Another possibility was more disturbing.  The survivors might have bonded over their anger and desire for vengeance not against the original villains, but against nearer targets.  An opportunistic salvager rifling through their former homes and the bodies of their neighbors might drive any traumatized sapient to violence.  Worse, survivors might have wanted to strike out at the organization they – like so many other fools – blamed for the colony’s vulnerability: the Collective.  If the ‘Grace turned up pirate in Collective space, my hypothesis would become more believable.

          A final accounting of the ‘Grace problem would have to wait on more evidence.  Similarly, there was nothing new to identify the colony’s killers.  The A.I. survivor, Tiberius, was of limited value, having been confined to the rooms of one of the Terran colonist families.  At least it could still recite the full population manifest of the Terran side and verify identities of the retrieved dead.  Its own User, Geminus Turell, had not yet been located.

          It had been a Vlluti crewmember who found Tiberius… lucky for the Brin they retrieved him, much less talked to him.  Eh, I was being unfair again.  The Hrotata weren’t as hostile to A.I. as most non-Terrans.  An average spacefaring Hrotata wouldn’t be afraid to talk to a Brin, even if they wouldn’t want to partner with one.
          I felt chastened that I had not counted the Brin population among the casualties of the Locust attack.  The officially reported count of ‘colonists’ transported to Locust Four tallied only Human and Mauraug, about 800 of each.  That number included only ‘sapient’ designations.  If you counted sentients, instead, the death toll could be over 2350 individuals.  The Mauraug colonial negotiators, in this case, had hurt themselves by spiting Brins: the Terran colony had nearly twice as many minds among their population, even if the body count was about equal. 
          Tiberius was also able to provide maps of the colony prior to its demolition and report on the Terran side’s status up until the attack began.  Its User had been unable to retrieve Tiberius’ storage hardware before he evacuated.  The Brin asserted that its User most probably guided other Humans to the potential cover of the mining tunnels.  Given that other reports indicated that the mining tunnels were largely collapsed or sealed by bombing, Turell and any followers were probably dead and buried.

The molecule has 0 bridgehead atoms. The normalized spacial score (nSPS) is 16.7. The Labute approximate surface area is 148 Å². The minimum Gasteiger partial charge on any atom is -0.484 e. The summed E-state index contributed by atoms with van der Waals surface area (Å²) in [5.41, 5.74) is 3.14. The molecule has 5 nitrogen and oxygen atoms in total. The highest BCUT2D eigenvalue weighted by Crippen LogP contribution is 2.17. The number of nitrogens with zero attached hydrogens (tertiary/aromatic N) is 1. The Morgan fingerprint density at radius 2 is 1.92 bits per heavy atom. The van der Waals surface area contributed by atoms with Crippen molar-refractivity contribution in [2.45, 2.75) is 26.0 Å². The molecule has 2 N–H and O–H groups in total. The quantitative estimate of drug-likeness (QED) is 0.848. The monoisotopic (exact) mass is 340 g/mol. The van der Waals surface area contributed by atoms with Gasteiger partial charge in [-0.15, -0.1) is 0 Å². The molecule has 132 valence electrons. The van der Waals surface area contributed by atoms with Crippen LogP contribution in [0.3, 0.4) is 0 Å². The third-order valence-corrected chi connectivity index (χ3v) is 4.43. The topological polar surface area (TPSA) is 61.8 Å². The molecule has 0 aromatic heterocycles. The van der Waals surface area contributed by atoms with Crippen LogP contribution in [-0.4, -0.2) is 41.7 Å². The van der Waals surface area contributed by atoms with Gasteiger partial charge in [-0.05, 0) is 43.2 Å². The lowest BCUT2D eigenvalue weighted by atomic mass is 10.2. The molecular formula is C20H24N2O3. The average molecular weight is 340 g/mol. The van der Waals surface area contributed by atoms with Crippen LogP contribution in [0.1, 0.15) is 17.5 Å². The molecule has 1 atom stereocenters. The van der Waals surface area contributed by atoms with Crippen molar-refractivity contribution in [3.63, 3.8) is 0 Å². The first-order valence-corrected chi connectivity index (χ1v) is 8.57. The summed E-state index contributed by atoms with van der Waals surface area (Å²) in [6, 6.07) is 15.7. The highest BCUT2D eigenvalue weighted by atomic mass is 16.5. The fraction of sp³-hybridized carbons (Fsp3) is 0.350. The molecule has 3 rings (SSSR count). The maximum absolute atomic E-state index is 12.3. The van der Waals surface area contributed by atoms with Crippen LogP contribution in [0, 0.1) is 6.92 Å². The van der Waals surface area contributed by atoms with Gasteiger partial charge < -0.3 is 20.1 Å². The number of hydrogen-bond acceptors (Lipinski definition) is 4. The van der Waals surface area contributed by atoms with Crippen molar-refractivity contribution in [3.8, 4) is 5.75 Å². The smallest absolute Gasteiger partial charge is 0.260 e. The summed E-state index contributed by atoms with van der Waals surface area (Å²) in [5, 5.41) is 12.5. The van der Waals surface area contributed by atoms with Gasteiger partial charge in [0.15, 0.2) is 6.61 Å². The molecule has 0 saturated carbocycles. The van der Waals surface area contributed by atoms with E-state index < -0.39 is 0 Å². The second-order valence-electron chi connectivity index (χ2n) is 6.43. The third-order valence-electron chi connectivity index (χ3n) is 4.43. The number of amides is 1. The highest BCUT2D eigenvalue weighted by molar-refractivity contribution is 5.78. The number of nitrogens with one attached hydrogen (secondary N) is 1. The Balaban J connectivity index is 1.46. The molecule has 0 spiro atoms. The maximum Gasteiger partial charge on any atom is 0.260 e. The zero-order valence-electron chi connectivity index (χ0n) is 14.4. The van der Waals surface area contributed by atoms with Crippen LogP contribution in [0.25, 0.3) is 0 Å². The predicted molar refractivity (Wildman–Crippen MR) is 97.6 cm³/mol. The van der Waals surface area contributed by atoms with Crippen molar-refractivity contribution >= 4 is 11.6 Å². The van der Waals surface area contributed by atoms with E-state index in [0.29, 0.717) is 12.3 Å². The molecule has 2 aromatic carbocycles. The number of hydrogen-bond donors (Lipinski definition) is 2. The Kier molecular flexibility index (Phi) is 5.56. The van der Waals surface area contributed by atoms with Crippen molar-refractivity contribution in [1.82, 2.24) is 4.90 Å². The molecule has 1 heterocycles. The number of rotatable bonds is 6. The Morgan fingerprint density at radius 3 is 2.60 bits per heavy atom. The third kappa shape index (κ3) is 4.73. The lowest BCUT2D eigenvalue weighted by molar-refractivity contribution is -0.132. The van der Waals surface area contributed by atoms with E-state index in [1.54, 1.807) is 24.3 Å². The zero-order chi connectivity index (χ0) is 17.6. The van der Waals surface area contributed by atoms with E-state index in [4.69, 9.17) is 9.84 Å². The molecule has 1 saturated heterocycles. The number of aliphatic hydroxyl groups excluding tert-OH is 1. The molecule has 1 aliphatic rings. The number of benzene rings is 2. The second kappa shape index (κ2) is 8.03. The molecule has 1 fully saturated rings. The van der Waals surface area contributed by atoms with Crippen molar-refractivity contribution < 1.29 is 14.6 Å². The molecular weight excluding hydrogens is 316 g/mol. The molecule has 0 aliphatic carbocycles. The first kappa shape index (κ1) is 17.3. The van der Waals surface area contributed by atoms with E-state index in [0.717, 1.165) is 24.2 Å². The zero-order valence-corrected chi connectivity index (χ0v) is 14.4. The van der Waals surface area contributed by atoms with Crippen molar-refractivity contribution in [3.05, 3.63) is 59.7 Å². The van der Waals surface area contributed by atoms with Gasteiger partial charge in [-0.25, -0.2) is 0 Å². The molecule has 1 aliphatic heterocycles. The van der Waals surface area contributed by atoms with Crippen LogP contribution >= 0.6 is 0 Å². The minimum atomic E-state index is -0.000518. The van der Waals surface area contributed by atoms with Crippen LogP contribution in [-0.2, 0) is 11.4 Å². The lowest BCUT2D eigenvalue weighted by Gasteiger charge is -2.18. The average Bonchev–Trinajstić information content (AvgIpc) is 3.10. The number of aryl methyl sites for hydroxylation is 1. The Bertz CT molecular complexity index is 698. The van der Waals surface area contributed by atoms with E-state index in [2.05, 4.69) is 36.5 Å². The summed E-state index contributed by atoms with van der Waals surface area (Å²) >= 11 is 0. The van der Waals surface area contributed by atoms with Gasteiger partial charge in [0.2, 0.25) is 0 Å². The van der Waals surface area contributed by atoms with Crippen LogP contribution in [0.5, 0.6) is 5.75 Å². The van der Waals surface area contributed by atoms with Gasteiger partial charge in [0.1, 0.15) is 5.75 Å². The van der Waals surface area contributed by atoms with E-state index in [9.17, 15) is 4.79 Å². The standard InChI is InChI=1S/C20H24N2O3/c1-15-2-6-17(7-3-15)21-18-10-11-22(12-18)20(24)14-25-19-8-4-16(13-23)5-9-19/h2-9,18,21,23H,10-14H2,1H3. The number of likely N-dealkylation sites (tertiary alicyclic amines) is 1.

What Tiberius couldn’t answer was who had attacked, what their ships or armaments were like, what (if anything) the colonists had done in defense, or what happened after the attack started.  The A.I. possessed limited communications links, which were lost when the aggressors took down every comm satellite and ground-based relay.  Inside, cut off, it had been more blind and helpless than a sapient in a sensory deprivation tank.  It was fortunate that Brins rarely suffered mental disorder as a result of such isolation.
          Outside of the salvage reports, the messages included a hail from the Mauraug warship, Zhapak bash’Kettath.  They had little of value to add, other than to make Settlement aware of their presence and availability to assist where needed.  We had nothing for them to fight and no Mauraug colonists to transport, so they were as worthless as Terran military would have been.  I looked forward to raising that point with the Terran Council contact when I advised them about the Mauraug military presence.  They’re there, and it still doesn’t matter. 
          If either cultural government – or both – had stationed a warship in Locust System mere hours ago, they would still have their much-demanded colony.  A day late was worthless.  In a way, I would be pleased if they diverted ships to Locust after the fact.  They could waste resources now and have to answer at home for the expense.  Inquiries might lead to an investigation that would expose the true reasons why no defenses were protecting Locust Four when it mattered.  Vindication would be nice.  I could dream, anyway.